Parking countdown #6: Parking minimums undermine neighborhood retail
This is the fifth of ten daily posts about why the Zoning Commission should approve the Office of Planning recommendations on off-street parking, leading up to the hearing on Thursday, July 31 at 6:30 pm. Please attend and testify if you can, or submit comments to the zoning commission in this thread.
- #10: Row houses aren't obsolete after all
- #9: Removing minimums is proven elsewhere
- #8: Car sharing reduces parking demand
- #7: On-street management solves "spillover"
Today's topic: How requirements damage the viability of our neighborhood retail.
A common topic of discussion in many neighborhoods is retail. Once upon a time, most people shopped at local stores for groceries, hardware, clothes, or vacuum cleaner repair. Today, more and more commerce happens online, at major mall-like destinations like Georgetown, or in suburban malls.
These trends have harmed neighborhood retail corridors. In some areas, like upper Georgia Avenue, the debate centers around how to bring any successful retail to the area to avoid being nothing more than fast food restaurants, check cashing establishments, and liquor stores. In richer neighborhoods like Dupont Circle and Cleveland Park, it is about maintaining a mix of stores to serve neighborhood uses instead of becoming a monoculture of bars and nightclubs.
Parking requirements undermine these neighborhood efforts. When we require parking, we force residents of newly constructed building to pay for it, either through parking spaces bundled with units or higher housing prices needed to cover the cost of the garages. If residents have already paid for parking, they're more likely to have cars; if residents already have cars, they're more likely to drive when shopping instead of patronizing neighborhood retail.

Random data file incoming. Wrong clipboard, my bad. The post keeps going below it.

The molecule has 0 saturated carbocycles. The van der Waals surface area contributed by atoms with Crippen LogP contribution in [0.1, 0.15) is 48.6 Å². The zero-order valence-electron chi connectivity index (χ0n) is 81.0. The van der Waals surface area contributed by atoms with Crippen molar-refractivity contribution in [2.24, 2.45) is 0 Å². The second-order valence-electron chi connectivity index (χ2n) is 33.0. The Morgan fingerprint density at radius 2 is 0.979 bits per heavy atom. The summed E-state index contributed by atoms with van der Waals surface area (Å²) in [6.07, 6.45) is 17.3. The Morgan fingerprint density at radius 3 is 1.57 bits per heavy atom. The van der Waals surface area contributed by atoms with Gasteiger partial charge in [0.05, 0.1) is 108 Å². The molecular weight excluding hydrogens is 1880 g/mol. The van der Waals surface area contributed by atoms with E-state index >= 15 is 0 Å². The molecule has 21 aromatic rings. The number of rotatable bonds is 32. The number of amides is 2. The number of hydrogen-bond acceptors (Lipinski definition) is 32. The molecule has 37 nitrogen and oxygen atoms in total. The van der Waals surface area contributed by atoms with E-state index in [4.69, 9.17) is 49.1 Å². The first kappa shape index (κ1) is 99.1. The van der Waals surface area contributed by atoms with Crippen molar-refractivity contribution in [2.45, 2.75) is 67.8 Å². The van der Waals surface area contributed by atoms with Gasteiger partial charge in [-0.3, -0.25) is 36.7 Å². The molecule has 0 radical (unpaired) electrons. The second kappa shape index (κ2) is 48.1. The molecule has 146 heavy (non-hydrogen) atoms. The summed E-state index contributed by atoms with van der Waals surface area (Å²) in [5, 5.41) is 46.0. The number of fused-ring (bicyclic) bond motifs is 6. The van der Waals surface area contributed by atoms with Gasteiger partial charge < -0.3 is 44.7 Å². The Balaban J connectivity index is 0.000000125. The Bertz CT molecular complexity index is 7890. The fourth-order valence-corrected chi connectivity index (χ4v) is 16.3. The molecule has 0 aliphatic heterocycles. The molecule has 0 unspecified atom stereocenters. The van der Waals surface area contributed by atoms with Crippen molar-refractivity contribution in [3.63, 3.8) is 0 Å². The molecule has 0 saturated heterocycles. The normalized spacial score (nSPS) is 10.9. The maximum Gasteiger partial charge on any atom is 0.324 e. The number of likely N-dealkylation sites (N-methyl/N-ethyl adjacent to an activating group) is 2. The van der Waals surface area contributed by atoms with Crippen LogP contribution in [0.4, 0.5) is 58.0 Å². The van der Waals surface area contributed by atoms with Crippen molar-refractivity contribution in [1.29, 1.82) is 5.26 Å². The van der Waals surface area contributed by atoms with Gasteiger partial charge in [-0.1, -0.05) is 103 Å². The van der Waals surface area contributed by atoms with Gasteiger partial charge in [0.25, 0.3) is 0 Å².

Along the Rhode Island Avenue retail corridor, retail is struggling as it is in many other areas. When we build new residential buildings with required minimum parking (and often lots of it, those new residents are more likely to drive out to Prince George's Plaza than to visit a nearby establishment on Rhode Island.
With fewer patrons, we have fewer businesses, making it even less appealing to shop in the District. It'll take a lot of work to break out of this vicious cycle. As long as our zoning code subsidizes and encourages driving, it inhibits that process. The Zoning Commission should adopt OP's recommendations and start us down a path toward stronger neighborhood retail.
I may have a reason every day to eliminate parking requirements, but the Zoning Commission needs to hear from more citizens, not just me ten times. Please write your own comments for the Zoning Commission here and testify on the 31st.
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